Idaho legislator Dick Harwood harvested a truckload of attention with his comment that the United States is a “confederacy.” Betsy Russell wrote about it on today’s front page.
Harwood is pushing a memorial to Congress and the president declaring that Idaho is sovereign and asks the federal government to stop interfering with that sovereignty.
That issue was pretty much resolved with the Constitution was drafted, debated and ratified. George Washington referred to state sovereignty as a monster. Madison wrote against it in Federalist 45. The first major case handled by the U.S. Supreme Court, Chisolm v. Georgia, declared that states aren’t sovereign. Yes, the 11th Amendment was ratified to overturn part of the impact of Chisolm v. Georgia, but only to protect states from being sued in the federal courts by citizens in another state or a foreign country.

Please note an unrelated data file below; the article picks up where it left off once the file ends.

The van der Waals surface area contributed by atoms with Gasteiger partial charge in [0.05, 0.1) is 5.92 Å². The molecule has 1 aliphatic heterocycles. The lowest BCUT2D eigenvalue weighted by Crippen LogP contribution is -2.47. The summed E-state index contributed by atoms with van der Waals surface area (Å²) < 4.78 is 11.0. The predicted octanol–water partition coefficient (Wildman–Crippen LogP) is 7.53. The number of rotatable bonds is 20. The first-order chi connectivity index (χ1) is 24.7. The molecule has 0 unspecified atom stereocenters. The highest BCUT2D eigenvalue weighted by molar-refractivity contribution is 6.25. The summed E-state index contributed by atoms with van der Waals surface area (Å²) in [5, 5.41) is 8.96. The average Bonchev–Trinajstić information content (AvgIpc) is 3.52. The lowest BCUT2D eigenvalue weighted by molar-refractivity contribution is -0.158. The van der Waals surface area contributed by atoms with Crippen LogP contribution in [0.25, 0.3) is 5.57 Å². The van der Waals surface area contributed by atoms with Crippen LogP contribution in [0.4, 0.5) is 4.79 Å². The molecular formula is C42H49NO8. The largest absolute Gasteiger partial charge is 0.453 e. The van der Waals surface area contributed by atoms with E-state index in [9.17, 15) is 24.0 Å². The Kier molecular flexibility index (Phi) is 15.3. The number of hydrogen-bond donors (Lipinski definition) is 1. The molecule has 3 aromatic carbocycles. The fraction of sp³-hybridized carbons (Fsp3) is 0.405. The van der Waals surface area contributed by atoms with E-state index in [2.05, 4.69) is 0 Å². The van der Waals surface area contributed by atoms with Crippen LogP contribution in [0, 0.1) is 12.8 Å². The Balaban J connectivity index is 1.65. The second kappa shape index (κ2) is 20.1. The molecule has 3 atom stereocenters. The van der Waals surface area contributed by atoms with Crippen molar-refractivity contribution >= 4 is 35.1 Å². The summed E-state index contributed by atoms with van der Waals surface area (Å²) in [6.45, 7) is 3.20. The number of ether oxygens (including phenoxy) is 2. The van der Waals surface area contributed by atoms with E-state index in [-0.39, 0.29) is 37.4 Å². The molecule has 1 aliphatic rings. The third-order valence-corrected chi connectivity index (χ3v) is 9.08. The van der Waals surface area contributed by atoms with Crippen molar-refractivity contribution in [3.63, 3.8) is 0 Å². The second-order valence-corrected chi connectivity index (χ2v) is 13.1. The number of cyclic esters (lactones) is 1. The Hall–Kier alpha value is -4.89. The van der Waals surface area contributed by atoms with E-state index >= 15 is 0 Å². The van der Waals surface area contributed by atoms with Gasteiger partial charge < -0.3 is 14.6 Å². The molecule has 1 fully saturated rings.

The founders wanted to respect states’ role, but they resolved the sovereignty debate in the federal government’s favor. As Madison wrote to Washington: “I have sought for some middle ground, which mat at once support a due supremacy of the national authority, and not exclude the local authorities wherever they can be subordinately useful.”
In the 10th Amendment, one delegate to the Constitutional Convention wanted to insert the word “expressly” in the phrase about “powers not delegated to the United States.” Madison argued against it and carried the day.
Rep. Harwood may want to assert that Idaho is sovereign, and a majority of the Idaho Legislature may agree. But the memorial is toothless, and history is against them.
Let’s compromise on global warming and call it Inland Northwest moistening.
What winds your watch today?
It’s pretty tough to get news out of the Legislature on what’s going to happen with the state budget. Rich Roesler had a column about that. Now, here’s a Seatte Times writer wondering why House Leader Frank Chopp won’t meet the press.